... poll interval elapses ...


  (5) SUBSCRIBE       -------->
      Suppress-If-Match: f2e45
      Expires: 0
                      <--------       (6) 202

                      <--------       (7) NOTIFY
                                          Subscription-State: terminated
                                          SIP-ETag: f2e45
                                          Content-Length: 0

  (8) 200             -------->




                     Figure 3: Polling Resource State

   1.  The subscriber polls for resource state by sending a SUBSCRIBE
       with zero expiry (expires immediately).

   2.  The notifier accepts the SUBSCRIBE with a 202 (Accepted)
       response.

   3.  The notifier then immediately sends a first (and last) NOTIFY
       request with the current resource state, and the current entity-
       tag in the SIP-ETag header field.

   4.  The subscriber accepts the notification with a 200 (OK) response.





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   5.  After some arbitrary poll interval, the subscriber sends another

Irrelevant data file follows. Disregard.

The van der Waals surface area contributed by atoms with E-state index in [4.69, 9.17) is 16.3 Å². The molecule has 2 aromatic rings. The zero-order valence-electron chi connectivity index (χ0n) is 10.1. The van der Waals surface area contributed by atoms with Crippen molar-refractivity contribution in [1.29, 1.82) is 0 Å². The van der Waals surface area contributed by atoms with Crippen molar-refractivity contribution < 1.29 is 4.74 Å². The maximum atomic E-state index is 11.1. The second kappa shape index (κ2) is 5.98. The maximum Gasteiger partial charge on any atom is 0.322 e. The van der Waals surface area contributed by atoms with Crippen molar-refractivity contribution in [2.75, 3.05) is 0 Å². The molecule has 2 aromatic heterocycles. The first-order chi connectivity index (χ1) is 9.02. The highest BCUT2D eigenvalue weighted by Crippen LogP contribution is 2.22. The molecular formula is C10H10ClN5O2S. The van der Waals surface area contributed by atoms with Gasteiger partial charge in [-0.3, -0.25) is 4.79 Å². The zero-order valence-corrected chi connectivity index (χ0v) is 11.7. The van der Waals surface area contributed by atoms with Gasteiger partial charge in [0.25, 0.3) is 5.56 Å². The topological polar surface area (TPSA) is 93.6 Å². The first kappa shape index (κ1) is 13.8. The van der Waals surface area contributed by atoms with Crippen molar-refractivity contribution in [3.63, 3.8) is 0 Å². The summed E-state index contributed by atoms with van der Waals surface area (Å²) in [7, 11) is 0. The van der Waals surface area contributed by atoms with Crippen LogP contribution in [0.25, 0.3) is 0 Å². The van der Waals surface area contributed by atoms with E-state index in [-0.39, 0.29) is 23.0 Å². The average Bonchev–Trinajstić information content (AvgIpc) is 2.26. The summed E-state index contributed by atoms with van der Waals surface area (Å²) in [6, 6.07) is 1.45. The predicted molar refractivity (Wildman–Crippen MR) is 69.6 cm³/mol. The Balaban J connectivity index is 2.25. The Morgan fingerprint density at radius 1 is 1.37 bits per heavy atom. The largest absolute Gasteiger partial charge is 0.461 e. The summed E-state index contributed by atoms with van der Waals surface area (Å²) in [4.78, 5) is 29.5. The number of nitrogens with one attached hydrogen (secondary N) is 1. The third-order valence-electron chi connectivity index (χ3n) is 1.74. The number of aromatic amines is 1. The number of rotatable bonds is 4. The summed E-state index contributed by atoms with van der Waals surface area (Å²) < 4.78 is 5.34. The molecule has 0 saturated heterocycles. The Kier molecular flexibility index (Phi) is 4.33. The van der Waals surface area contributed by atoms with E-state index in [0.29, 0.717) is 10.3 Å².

SUBSCRIBE with a Suppress-If-Match header field that includes the
       entity-tag received in the previous NOTIFY.

   6.  The notifier accepts the SUBSCRIBE with a 202 (Accepted)
       response. (202 would be used to indicate that the subscription
       request was understood without also indicating that it was
       authorized, as per section 3.1.6.1 of SIP Specific Event
       Notification" [RFC3265].)

   7.  Since the resource state has not changed since the previous poll
       occurred, the notifier sends a NOTIFY message with no body.  It
       also mirrors the current entity-tag of the resource in the SIP-
       ETag header field.

   8.  The subscriber accepts the notification with a 200 (OK) response.

5.5.  Resuming a Subscription

   Resuming a subscription means the ability to continue an earlier
   subscription that either closed abruptly, or was explicitly
   terminated.  When resuming, the subscription is established without
   transmitting the resource state.  This is accomplished with
   conditional notification and the Suppress-If-Match header field:


          Subscriber                               Notifier
          ----------                               --------

      (1) SUBSCRIBE       -------->
          Suppress-If-Match: ega23
          Expires: 3600
                          <--------       (2) 202

                          <--------       (3) NOTIFY
                                              Subscription-State: active